It doesn’t take much time to say something positive to your child every day. Keep it simple and keep it literal.  Young children don’t barricade their minds.  Whatever you say to them goes straight into their subconscious. If you have to correct your child, do it in a way that engages their cooperation.

From early on, I spoke to my daughter as I would to an adult, always respecting her feelings and intelligence.  To be honest, it wasn’t that hard because my daughter is an only child, and she had good qualities to begin with (thanks mostly to my wife’s DNA). We are fortunate that our daughter began life with good characteristics. Most children do. Obviously, it takes more than good ingredients to make a happy and successful adult. It takes good bakers (parents) to make the cake.

Today, my daughter is happy, enthusiastic, and married to a great guy. She is a successful Assistant State Attorney. To extend the clichéd metaphor; “the proof is in the pudding.”

Looking back on my life, I ask myself: “What have you done that is truly important and beneficial to this world. I have to say my greatest contribution, by far, is my daughter.

David Gittlin has written three feature length screenplays, produced two short films, and published three novels. Before quitting his day job, he spent more than thirty years as a marketing director building expertise in advertising, copy writing, corporate communications, collateral sales materials, website content/design and online marketing.

 

Categories
Essays inspiration issues life motivation musings personal growth philosophy Uncategorized

Living from the Inside Out


 

JOYOUS LIVING

This is a guest blog from a Swedish man who writes under the pen name, Fomtriok.  I find his writing to be profound and insightful, even more so than published books I’ve read on the human condition.  I’ve included his short bio at the end of the post.  Enjoy!

There is this disposition that some people have, but most people lack.  If one does lack it, it is the simplest thing in the world getting it back.  Because everyone had it once.  It doesn’t really demand an outward action to get it back, but it rather demands the courage to step out of line and accept having it.

Let us get started.

Children – they live their lives from the inside out. They start focusing on one thing, then they start trying to understanding one thing; playing with, lifting up, measuring, biting, fumbling with – one thing.  And then they move to the next. Part by part they get to know their own selves, their room, their house, their universe.

Most adults, however, live their lives from the outside in. They start out by simply acquiring some locale in which to live.  Thus, they start with the shell.  And they start with a schedule that is empty of activities. Then they ask themselves, ”What do I put in this shell of a house? In this shell of a schedule?” And one by one, they start filling the house with objects, and possibly even a family.  Gradually, they start filling their schedule with activities, musts and obligations. From the outside in.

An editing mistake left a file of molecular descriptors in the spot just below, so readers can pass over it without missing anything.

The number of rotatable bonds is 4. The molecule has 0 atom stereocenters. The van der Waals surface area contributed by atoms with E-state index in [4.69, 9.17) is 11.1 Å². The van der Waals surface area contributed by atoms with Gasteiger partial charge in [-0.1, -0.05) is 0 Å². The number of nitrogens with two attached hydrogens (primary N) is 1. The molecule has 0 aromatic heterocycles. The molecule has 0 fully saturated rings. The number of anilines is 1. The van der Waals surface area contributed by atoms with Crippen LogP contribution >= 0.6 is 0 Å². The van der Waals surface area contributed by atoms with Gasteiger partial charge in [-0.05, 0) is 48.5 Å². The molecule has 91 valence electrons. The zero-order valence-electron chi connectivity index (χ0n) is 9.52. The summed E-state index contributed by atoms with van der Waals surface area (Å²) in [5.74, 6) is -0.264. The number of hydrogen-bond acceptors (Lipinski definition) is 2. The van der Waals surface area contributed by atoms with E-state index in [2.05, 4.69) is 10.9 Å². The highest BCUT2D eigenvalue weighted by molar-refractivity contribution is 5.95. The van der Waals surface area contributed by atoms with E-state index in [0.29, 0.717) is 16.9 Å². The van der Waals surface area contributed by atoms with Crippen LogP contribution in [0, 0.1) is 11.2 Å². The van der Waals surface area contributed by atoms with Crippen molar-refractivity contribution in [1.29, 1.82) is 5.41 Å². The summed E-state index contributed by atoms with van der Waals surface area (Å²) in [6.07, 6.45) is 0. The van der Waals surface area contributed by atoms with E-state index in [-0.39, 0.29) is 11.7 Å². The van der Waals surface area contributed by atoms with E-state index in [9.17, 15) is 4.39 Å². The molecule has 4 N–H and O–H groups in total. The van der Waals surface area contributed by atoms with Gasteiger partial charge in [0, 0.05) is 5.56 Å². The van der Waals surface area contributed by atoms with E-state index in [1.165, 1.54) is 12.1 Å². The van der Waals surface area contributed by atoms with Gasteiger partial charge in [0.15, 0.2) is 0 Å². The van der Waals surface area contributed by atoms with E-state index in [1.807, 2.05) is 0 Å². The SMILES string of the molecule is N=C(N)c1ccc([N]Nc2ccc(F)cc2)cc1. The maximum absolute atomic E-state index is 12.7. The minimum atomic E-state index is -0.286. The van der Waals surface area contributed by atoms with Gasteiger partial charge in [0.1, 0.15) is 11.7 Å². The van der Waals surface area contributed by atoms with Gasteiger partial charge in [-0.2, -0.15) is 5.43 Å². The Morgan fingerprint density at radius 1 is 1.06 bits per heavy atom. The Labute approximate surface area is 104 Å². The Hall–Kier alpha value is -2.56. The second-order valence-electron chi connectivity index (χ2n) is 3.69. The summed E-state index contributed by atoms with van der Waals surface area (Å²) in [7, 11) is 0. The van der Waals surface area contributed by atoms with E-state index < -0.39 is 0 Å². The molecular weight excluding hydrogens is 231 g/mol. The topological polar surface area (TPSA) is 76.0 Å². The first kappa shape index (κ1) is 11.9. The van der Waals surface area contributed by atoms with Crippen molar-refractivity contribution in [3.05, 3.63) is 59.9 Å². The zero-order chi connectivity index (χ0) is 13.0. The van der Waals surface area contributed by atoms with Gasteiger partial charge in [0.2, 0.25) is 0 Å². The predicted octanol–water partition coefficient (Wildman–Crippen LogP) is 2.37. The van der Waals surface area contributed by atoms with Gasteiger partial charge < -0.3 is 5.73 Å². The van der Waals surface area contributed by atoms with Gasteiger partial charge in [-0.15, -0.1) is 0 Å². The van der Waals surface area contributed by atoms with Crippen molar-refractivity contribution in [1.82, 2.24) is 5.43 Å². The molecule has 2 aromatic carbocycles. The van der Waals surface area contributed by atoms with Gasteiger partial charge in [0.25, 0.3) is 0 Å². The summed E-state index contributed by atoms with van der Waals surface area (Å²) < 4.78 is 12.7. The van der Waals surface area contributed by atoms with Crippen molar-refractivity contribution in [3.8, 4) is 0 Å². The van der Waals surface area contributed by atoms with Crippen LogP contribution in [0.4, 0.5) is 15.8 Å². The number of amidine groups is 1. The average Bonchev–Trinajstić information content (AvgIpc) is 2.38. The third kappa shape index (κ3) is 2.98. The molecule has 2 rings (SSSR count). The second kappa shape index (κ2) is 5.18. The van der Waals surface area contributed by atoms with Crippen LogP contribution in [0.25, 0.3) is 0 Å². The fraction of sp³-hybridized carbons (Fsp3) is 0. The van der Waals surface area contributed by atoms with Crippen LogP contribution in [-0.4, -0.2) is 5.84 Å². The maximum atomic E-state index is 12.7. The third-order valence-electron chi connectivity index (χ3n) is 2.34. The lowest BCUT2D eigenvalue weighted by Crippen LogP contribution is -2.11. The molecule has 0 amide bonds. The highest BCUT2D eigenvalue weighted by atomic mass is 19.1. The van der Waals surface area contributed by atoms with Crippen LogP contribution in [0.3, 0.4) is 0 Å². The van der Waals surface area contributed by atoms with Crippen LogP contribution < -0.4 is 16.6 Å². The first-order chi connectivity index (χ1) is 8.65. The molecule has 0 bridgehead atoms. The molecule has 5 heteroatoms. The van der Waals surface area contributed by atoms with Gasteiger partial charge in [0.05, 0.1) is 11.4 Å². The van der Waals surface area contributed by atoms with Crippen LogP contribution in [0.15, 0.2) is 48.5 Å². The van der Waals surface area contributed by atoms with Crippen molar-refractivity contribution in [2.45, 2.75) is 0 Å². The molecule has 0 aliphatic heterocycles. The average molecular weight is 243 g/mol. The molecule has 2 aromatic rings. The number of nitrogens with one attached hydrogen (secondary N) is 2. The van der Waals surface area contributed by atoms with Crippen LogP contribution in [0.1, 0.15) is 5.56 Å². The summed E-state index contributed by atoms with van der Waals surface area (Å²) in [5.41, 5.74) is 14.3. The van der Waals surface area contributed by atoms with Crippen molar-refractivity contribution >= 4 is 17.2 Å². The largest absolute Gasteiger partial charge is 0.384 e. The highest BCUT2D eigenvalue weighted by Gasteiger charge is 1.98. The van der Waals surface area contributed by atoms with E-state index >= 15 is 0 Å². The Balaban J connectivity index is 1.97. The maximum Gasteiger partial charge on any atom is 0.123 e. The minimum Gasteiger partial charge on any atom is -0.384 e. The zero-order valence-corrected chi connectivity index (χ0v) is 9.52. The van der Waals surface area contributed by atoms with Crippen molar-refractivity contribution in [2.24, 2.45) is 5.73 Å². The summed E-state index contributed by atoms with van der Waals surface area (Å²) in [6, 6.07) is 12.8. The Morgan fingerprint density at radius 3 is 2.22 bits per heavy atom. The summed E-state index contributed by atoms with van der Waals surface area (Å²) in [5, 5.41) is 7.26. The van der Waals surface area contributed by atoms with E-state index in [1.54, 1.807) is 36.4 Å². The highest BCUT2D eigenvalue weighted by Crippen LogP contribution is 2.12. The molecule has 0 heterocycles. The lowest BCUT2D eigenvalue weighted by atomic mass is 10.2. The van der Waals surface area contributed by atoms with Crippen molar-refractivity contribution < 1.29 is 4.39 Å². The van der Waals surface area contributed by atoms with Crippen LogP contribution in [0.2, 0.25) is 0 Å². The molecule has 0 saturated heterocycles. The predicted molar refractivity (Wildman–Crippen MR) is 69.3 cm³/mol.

That is no way to live life. That life is unnatural. It is a mere imitation and parody of life. It is the life of a machine.  People who live like that often find themselves unhappy and ask themselves, “Why am I unhappy?”  The question is ironically a manifestation of the very problem. They ask themselves, “What do I lack? What is it that I have not yet put into my life, or schedule?” So they try to add even more things, or activities, to fill the void, and “fix” what they assume is the problem; that a certain thing, or event is lacking.

But they are doing it all wrong. It is not so much that they add things, but rather how and why they add things.  The underlying problem – sickness even – is that they are living from the outside in: They add things only after careful consideration.  That is not life. That is work.  Life happens when you turn the whole thing upside down, and start from the inside.  Then you won’t even notice whether you are adding or removing things, because all that consumes your attention is primal and unaltered curiosity.

Those souls who drive the world forward, in the small or the big sense, never abandon the way of the child.  They never stop living their lives from the inside out. They never stop focusing childishly and joyfully on the small “toy” – on that singular point of interest.  They could care less whether others perceive their curiosity as weird or normal.  And only from that standpoint do they gradually work their way outwards into the unknown, constantly playing, constantly putting together and taking apart; disassembling and reassembling, over and over, in an infinite loop.  Until the whole room has a role in the game.  And then the child starts over.  With a new room, or the same room from an entirely new perspective.  From the inside out.  And the game is on again.

That is a true life.  It is the only life that is happy and free.  It is simple – even when it is complex.  It is irrelevant whether your point of curiosity might be pottery, or explaining a complex scientific phenomena.  It is still an utterly simple life.

When you are a child, there is no arrogance.  You do not drag others down with cynicism. Nor do you let cynics drag you down.  You merely play.  At the end of the day, that is all life is; a vast playground for us to fill with meaning.

My name is Oscar Herrgård. I am Swedish.  I am interested in meeting fascinating and kind people, who think well, but also act and don’t just talk.

I want to share my story.  This journal is simply one of my windows to the world. Already long ago I decided that the only life I want to live, is one where I wholeheartedly dedicate myself to solving some of the greatest challenges in our world (most importantly climate change and socioeconomic unfairness). Life is simply wasted if you don’t spend it doing what is most valuable to you. Don’t become; Rather be. Don’t want or plan; Rather be. Incorporate your ideals in the small detail here and now. That is how you move mountains.